But the built-in instabilities of unfree labor and the anomaly of caste partition in a formally democratic and highly individualistic society guaranteed that each of these peculiar institutions would in time be undermined by the weight of its internal tensions as well as by black resistance and external opposition, and be replaced by its successor regime. At each new stage, the apparatus of ethno-racial domination became less total and less capable of encompassing all segments and dimensions of the pariah group’s social life. As African Americans differentiated along class lines and acceded to full formal citizenship, the institutional complex charged with keeping them “separate and unequal” grew more differentiated and diffuse, allowing a burgeoning middle and upper class of professionals and salary earners to partially compensate for the negative symbolic capital of blackness through their high-status cultural capital and proximity to centers of political power. But lower-class blacks remained burdened by the triple stigma of “race,” poverty, and putative immorality.

 Slavery (1619–1865)

 From the first years of the colony to the Civil War, slavery determined the collective identity and individual life chances of Americans of African parentage. Orlando Patterson has rightly insisted that slavery is essentially “a relation of domination and not a category of legal thought,” and, moreover, a relation unusual for the inordinate amounts of material and symbolic violence it entails.  In the Americas (as opposed to, say, in the Islamic world, where slavery served no productive purpose), this violence was channeled to fulfil a definite economic end: to appease the nearly insatiable appetite of the plantation for labor. The forcible importation of Africans and West Indians, and the rearing of their descendants under bondage supplied the unfree workforce needed to produce the great staples—tobacco, rice, sugar, and cotton—that were the backbone of North America’s preindustrial economy.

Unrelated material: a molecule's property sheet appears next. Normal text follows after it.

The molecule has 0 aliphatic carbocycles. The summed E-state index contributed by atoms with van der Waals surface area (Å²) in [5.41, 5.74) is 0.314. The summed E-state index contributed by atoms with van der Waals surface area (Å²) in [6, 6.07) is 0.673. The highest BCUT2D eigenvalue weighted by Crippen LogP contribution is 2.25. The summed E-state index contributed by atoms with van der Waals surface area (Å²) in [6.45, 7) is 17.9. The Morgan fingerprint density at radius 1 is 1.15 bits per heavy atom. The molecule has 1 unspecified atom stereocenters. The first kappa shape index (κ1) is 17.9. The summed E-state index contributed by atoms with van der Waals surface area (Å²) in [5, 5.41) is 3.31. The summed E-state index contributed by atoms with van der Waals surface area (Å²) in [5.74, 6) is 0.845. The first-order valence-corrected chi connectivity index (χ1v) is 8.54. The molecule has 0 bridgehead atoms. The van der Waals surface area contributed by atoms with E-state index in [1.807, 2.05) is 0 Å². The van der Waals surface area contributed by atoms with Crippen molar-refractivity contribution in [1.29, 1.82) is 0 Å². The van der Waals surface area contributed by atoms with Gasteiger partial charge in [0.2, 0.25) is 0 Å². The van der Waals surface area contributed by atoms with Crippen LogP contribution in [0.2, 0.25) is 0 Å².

In the early colonial period, indentured servitude was economically more advantageous than slavery but, by the second half of the seventeenth century, demographic and economic factors conspired to make slavery the preferred source of labor. After the Revolution, human bondage was abolished along the Eastern seaboard and prohibited north and west of the Ohio River, but it spread and solidified throughout the South, as the economic value of slaves rose in concert with the increase in the demand for cotton and the scarcity of labor in the new territories of the Southwest. Once generalized, slavery reconfigured society, culture, and politics in its image, concentrating economic and state power in the hands of a small slaveholder class tied to lower-class whites by patronage relations and to their slaves by a paternalistic code that reinforced the latter’s lack of cultural autonomy and sense of inferiority.